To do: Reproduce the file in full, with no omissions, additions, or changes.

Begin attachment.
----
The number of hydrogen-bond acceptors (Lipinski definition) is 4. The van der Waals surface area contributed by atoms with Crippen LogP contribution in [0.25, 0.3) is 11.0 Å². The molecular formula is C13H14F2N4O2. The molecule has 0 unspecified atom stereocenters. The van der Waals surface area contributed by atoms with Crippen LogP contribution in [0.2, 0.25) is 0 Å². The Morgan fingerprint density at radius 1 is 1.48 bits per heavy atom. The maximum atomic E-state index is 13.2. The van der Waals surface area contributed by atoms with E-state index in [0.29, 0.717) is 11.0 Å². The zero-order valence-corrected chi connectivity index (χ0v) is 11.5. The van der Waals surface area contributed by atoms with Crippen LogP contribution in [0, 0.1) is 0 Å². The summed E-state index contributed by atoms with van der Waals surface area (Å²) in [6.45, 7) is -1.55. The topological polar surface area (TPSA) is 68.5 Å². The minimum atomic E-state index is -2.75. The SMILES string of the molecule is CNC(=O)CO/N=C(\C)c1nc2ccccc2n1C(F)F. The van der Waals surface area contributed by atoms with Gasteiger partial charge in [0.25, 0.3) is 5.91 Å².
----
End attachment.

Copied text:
The number of hydrogen-bond acceptors (Lipinski definition) is 4. The van der Waals surface area contributed by atoms with Crippen LogP contribution in [0.25, 0.3) is 11.0 Å². The molecular formula is C13H14F2N4O2. The molecule has 0 unspecified atom stereocenters. The van der Waals surface area contributed by atoms with Crippen LogP contribution in [0.2, 0.25) is 0 Å². The Morgan fingerprint density at radius 1 is 1.48 bits per heavy atom. The maximum atomic E-state index is 13.2. The van der Waals surface area contributed by atoms with E-state index in [0.29, 0.717) is 11.0 Å². The zero-order valence-corrected chi connectivity index (χ0v) is 11.5. The van der Waals surface area contributed by atoms with Crippen LogP contribution in [0, 0.1) is 0 Å². The summed E-state index contributed by atoms with van der Waals surface area (Å²) in [6.45, 7) is -1.55. The topological polar surface area (TPSA) is 68.5 Å². The minimum atomic E-state index is -2.75. The SMILES string of the molecule is CNC(=O)CO/N=C(\C)c1nc2ccccc2n1C(F)F. The van der Waals surface area contributed by atoms with Gasteiger partial charge in [0.25, 0.3) is 5.91 Å².